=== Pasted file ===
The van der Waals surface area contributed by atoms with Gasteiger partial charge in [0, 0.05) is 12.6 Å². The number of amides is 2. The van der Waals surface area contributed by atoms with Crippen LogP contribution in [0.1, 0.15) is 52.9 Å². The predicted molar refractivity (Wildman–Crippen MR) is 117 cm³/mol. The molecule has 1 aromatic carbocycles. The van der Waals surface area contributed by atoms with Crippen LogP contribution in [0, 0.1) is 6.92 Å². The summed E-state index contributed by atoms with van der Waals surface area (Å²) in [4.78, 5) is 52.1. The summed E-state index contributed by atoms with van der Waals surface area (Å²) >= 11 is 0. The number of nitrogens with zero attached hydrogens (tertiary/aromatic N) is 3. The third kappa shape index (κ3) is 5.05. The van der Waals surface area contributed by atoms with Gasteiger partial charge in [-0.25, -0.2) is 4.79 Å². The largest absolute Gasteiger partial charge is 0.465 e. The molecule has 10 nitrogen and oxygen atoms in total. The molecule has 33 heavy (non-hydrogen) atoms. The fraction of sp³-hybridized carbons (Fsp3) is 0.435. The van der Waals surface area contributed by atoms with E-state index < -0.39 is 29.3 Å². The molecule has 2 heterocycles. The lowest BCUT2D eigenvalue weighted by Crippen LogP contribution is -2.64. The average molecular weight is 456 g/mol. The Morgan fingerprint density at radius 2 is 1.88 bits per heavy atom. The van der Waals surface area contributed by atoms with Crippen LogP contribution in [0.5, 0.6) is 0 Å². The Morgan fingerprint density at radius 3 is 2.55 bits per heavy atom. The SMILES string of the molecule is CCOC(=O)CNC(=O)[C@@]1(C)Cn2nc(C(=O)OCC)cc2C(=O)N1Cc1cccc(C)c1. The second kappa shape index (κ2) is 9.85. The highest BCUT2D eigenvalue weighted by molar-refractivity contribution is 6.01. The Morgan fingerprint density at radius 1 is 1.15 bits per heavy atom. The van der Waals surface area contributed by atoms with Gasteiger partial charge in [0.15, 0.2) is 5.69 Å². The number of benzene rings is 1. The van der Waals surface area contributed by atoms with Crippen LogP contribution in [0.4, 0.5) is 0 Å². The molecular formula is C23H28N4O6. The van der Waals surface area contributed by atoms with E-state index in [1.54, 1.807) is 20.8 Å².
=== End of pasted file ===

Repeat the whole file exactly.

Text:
The van der Waals surface area contributed by atoms with Gasteiger partial charge in [0, 0.05) is 12.6 Å². The number of amides is 2. The van der Waals surface area contributed by atoms with Crippen LogP contribution in [0.1, 0.15) is 52.9 Å². The predicted molar refractivity (Wildman–Crippen MR) is 117 cm³/mol. The molecule has 1 aromatic carbocycles. The van der Waals surface area contributed by atoms with Crippen LogP contribution in [0, 0.1) is 6.92 Å². The summed E-state index contributed by atoms with van der Waals surface area (Å²) in [4.78, 5) is 52.1. The summed E-state index contributed by atoms with van der Waals surface area (Å²) >= 11 is 0. The number of nitrogens with zero attached hydrogens (tertiary/aromatic N) is 3. The third kappa shape index (κ3) is 5.05. The van der Waals surface area contributed by atoms with Gasteiger partial charge in [-0.25, -0.2) is 4.79 Å². The largest absolute Gasteiger partial charge is 0.465 e. The molecule has 10 nitrogen and oxygen atoms in total. The molecule has 33 heavy (non-hydrogen) atoms. The fraction of sp³-hybridized carbons (Fsp3) is 0.435. The van der Waals surface area contributed by atoms with E-state index < -0.39 is 29.3 Å². The molecule has 2 heterocycles. The lowest BCUT2D eigenvalue weighted by Crippen LogP contribution is -2.64. The average molecular weight is 456 g/mol. The Morgan fingerprint density at radius 2 is 1.88 bits per heavy atom. The van der Waals surface area contributed by atoms with Crippen LogP contribution in [0.5, 0.6) is 0 Å². The Morgan fingerprint density at radius 3 is 2.55 bits per heavy atom. The SMILES string of the molecule is CCOC(=O)CNC(=O)[C@@]1(C)Cn2nc(C(=O)OCC)cc2C(=O)N1Cc1cccc(C)c1. The second kappa shape index (κ2) is 9.85. The highest BCUT2D eigenvalue weighted by molar-refractivity contribution is 6.01. The Morgan fingerprint density at radius 1 is 1.15 bits per heavy atom. The van der Waals surface area contributed by atoms with Gasteiger partial charge in [0.15, 0.2) is 5.69 Å². The number of benzene rings is 1. The van der Waals surface area contributed by atoms with Crippen LogP contribution in [0.4, 0.5) is 0 Å². The molecular formula is C23H28N4O6. The van der Waals surface area contributed by atoms with E-state index in [1.54, 1.807) is 20.8 Å².